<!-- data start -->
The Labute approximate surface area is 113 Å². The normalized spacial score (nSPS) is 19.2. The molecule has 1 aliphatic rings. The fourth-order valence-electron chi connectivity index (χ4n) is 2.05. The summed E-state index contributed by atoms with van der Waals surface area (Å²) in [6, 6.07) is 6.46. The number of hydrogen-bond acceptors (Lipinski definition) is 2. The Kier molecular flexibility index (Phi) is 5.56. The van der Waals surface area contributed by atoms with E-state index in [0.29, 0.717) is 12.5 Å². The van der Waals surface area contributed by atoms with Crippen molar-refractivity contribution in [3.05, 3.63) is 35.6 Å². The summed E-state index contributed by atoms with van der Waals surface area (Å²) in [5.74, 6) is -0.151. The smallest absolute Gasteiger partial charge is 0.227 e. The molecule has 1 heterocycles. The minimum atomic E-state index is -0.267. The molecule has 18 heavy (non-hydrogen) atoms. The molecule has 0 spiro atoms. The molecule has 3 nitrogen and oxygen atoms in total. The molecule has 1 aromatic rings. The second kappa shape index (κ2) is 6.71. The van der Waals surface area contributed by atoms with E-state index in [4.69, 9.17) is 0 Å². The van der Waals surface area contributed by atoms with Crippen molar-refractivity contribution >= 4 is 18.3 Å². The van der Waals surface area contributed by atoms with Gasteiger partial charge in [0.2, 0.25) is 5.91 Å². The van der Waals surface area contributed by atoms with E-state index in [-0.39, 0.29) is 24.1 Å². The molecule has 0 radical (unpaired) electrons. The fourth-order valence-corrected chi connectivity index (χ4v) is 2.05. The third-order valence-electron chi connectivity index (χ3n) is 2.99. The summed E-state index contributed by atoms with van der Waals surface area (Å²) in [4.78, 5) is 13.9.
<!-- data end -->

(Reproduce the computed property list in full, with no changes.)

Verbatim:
The Labute approximate surface area is 113 Å². The normalized spacial score (nSPS) is 19.2. The molecule has 1 aliphatic rings. The fourth-order valence-electron chi connectivity index (χ4n) is 2.05. The summed E-state index contributed by atoms with van der Waals surface area (Å²) in [6, 6.07) is 6.46. The number of hydrogen-bond acceptors (Lipinski definition) is 2. The Kier molecular flexibility index (Phi) is 5.56. The van der Waals surface area contributed by atoms with E-state index in [0.29, 0.717) is 12.5 Å². The van der Waals surface area contributed by atoms with Crippen molar-refractivity contribution in [3.05, 3.63) is 35.6 Å². The summed E-state index contributed by atoms with van der Waals surface area (Å²) in [5.74, 6) is -0.151. The smallest absolute Gasteiger partial charge is 0.227 e. The molecule has 1 heterocycles. The minimum atomic E-state index is -0.267. The molecule has 18 heavy (non-hydrogen) atoms. The molecule has 0 spiro atoms. The molecule has 3 nitrogen and oxygen atoms in total. The molecule has 1 aromatic rings. The second kappa shape index (κ2) is 6.71. The van der Waals surface area contributed by atoms with E-state index in [4.69, 9.17) is 0 Å². The van der Waals surface area contributed by atoms with Crippen molar-refractivity contribution >= 4 is 18.3 Å². The van der Waals surface area contributed by atoms with Gasteiger partial charge in [0.2, 0.25) is 5.91 Å². The van der Waals surface area contributed by atoms with E-state index in [-0.39, 0.29) is 24.1 Å². The molecule has 0 radical (unpaired) electrons. The fourth-order valence-corrected chi connectivity index (χ4v) is 2.05. The third-order valence-electron chi connectivity index (χ3n) is 2.99. The summed E-state index contributed by atoms with van der Waals surface area (Å²) in [4.78, 5) is 13.9.